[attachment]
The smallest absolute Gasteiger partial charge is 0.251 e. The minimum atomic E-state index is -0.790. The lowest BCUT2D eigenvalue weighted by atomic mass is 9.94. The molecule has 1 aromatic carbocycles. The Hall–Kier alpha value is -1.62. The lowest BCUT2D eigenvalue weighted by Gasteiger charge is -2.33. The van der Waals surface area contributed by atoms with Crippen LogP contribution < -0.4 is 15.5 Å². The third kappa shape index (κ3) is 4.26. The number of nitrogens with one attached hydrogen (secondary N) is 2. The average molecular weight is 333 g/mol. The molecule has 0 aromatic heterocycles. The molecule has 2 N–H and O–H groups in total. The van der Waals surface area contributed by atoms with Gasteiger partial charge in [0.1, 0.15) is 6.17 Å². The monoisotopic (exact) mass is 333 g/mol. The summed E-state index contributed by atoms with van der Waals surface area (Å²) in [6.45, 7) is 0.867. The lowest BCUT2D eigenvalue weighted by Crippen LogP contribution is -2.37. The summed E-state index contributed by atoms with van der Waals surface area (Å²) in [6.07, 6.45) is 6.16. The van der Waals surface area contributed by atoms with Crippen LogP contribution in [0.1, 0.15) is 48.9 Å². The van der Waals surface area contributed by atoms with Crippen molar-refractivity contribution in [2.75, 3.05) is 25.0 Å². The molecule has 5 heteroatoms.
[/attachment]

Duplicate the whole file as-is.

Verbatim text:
The smallest absolute Gasteiger partial charge is 0.251 e. The minimum atomic E-state index is -0.790. The lowest BCUT2D eigenvalue weighted by atomic mass is 9.94. The molecule has 1 aromatic carbocycles. The Hall–Kier alpha value is -1.62. The lowest BCUT2D eigenvalue weighted by Gasteiger charge is -2.33. The van der Waals surface area contributed by atoms with Crippen LogP contribution < -0.4 is 15.5 Å². The third kappa shape index (κ3) is 4.26. The number of nitrogens with one attached hydrogen (secondary N) is 2. The average molecular weight is 333 g/mol. The molecule has 0 aromatic heterocycles. The molecule has 2 N–H and O–H groups in total. The van der Waals surface area contributed by atoms with Gasteiger partial charge in [0.1, 0.15) is 6.17 Å². The monoisotopic (exact) mass is 333 g/mol. The summed E-state index contributed by atoms with van der Waals surface area (Å²) in [6.45, 7) is 0.867. The lowest BCUT2D eigenvalue weighted by Crippen LogP contribution is -2.37. The summed E-state index contributed by atoms with van der Waals surface area (Å²) in [6.07, 6.45) is 6.16. The van der Waals surface area contributed by atoms with Crippen LogP contribution in [0.1, 0.15) is 48.9 Å². The van der Waals surface area contributed by atoms with Crippen molar-refractivity contribution in [2.75, 3.05) is 25.0 Å². The molecule has 5 heteroatoms.